- Parents and even schools have joined in the widespread outcry over the planned changes to the curriculum
- Dubbed the 'School Sex Education' or the 'Sex Curriculum', the changes have given rise to many a complaint and even some petitions
- Briefly.co.za looks at the facts behind the situation in a bid to understand if the smoke matches the fire in this debacle
The proposed changes to the curriculum, which had initially been reported to include teaching students about sex as early as Grade 4, has had Mzansi up in arms.
While the hype was understandable before any concrete signs of what the subject matter contained, this has now changed.
After the widespread criticism, the government elected to prematurely release the contents of the Life Orientation sections that were given a more modern facelift.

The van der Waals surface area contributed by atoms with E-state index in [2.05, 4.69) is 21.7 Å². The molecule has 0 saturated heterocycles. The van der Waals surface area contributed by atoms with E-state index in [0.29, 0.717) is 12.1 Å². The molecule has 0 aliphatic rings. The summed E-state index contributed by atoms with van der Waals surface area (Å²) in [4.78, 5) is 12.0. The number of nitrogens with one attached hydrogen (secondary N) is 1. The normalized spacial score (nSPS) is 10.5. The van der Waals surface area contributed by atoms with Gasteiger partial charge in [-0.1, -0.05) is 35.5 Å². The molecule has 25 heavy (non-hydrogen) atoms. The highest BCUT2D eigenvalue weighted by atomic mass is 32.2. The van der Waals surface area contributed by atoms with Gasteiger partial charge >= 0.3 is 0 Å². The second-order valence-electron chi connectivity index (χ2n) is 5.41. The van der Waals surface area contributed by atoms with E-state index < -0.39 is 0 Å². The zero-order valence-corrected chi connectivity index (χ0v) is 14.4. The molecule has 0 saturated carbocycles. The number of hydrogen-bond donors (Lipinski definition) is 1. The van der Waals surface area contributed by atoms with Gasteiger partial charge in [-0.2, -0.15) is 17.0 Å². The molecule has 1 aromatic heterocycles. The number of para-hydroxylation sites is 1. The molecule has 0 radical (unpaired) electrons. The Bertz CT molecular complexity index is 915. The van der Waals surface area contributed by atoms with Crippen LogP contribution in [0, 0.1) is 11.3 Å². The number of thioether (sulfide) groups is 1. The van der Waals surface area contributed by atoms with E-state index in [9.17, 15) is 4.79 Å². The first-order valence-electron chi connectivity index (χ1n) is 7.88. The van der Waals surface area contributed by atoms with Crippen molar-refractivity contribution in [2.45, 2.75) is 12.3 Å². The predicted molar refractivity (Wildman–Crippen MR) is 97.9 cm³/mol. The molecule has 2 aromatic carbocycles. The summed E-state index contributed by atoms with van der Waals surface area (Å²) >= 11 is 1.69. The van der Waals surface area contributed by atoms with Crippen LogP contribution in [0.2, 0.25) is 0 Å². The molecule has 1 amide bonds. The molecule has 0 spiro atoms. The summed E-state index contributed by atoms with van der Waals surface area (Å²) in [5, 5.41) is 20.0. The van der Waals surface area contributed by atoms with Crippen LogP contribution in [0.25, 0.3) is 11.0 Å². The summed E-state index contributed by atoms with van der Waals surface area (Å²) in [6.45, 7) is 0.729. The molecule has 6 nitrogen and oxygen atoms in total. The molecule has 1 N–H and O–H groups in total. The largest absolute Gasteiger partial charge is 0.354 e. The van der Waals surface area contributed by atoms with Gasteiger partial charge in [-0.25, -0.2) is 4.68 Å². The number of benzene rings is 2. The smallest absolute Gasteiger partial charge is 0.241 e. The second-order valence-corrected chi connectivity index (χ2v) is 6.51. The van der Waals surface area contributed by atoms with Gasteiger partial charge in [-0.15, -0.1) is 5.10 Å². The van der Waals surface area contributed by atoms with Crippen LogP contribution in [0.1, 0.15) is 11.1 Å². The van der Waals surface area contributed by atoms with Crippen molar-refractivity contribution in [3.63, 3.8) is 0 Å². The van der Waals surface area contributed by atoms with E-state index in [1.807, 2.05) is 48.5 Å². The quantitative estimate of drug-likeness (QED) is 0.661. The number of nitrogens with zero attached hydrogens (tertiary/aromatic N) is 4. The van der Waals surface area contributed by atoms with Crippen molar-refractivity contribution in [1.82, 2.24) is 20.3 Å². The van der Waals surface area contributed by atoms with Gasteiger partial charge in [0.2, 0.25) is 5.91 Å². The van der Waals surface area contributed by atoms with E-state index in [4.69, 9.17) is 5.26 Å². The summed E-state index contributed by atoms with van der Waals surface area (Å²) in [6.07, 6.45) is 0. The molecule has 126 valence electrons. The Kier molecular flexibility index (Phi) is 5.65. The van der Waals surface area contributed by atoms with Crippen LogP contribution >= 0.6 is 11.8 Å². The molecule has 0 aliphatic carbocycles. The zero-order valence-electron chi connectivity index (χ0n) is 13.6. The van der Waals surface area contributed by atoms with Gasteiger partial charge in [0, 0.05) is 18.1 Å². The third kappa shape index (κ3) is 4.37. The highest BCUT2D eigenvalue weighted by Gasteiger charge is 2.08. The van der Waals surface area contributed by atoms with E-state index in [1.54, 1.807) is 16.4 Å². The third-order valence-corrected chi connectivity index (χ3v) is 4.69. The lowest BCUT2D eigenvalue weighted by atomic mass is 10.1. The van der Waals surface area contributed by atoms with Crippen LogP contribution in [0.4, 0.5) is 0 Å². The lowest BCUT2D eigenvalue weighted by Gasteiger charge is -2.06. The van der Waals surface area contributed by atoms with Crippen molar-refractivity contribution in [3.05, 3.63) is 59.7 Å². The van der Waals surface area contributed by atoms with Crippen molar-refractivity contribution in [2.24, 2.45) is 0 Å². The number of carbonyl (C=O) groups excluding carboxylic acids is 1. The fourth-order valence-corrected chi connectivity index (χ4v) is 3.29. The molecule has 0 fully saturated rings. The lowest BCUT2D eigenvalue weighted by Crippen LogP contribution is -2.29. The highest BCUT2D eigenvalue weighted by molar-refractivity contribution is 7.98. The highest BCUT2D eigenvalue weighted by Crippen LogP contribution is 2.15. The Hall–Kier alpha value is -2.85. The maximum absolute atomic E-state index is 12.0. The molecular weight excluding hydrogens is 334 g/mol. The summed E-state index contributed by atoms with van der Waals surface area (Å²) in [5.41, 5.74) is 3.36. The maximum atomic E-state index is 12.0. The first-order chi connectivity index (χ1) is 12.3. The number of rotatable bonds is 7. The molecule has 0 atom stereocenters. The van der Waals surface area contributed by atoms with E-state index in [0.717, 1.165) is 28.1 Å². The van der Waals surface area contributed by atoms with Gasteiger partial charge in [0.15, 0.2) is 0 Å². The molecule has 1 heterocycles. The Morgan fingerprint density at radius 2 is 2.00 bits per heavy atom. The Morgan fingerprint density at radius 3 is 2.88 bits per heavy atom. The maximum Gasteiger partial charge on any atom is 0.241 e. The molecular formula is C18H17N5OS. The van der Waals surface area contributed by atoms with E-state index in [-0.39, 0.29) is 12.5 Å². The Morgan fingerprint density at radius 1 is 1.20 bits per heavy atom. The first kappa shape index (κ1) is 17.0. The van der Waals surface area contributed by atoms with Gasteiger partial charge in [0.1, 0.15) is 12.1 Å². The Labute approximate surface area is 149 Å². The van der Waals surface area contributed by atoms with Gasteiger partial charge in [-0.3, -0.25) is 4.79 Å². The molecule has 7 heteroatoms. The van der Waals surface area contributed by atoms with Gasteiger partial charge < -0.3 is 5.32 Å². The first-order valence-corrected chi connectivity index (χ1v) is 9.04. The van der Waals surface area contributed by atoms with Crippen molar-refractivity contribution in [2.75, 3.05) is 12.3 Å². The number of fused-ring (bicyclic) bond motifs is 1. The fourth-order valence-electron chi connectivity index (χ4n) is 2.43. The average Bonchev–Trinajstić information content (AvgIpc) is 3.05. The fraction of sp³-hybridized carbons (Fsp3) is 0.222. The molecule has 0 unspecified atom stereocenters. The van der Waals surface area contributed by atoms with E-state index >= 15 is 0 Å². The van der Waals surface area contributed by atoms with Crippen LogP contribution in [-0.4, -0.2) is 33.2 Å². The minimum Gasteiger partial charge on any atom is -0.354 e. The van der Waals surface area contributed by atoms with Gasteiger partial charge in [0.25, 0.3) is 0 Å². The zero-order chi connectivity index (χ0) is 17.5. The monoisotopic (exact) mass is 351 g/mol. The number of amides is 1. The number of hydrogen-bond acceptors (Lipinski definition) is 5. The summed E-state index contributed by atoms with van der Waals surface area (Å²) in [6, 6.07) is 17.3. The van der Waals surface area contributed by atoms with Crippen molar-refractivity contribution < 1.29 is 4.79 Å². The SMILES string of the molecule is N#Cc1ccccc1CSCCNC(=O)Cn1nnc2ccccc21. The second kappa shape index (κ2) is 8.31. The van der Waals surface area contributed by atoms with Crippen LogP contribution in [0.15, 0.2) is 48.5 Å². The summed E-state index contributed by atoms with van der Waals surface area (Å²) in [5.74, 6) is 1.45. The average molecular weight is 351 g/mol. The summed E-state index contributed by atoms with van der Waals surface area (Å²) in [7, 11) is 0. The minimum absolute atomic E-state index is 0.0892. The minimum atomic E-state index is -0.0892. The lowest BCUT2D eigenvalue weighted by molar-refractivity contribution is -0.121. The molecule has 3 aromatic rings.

Instead of teaching students as young as 9 how to have sex, the curriculum at this stage very modestly touches on personal space, respecting one's body, respecting the bodies of others and what to do if one feels violated.
The most offensive parts of the entire curriculum were as vanilla as naming genitals, which is amusing when one considers most people born on this planet possess them.
Even when one takes a look at the older grades such as Grade 11 and matric, it becomes abundantly clear that students are taught the basics in an enlightening but informative way.
A glance at the Department of Education's website gives some insight into the extent the negative reaction has caused damage to a perfectly innocent, if not necessary update:
“CSE is not sex education. CSE does not teach learners how to have sex. CSE does not sexualize children. CSE does not only focus on the physical relationships nor does it teach behaviour and values that encourage bad choices.”
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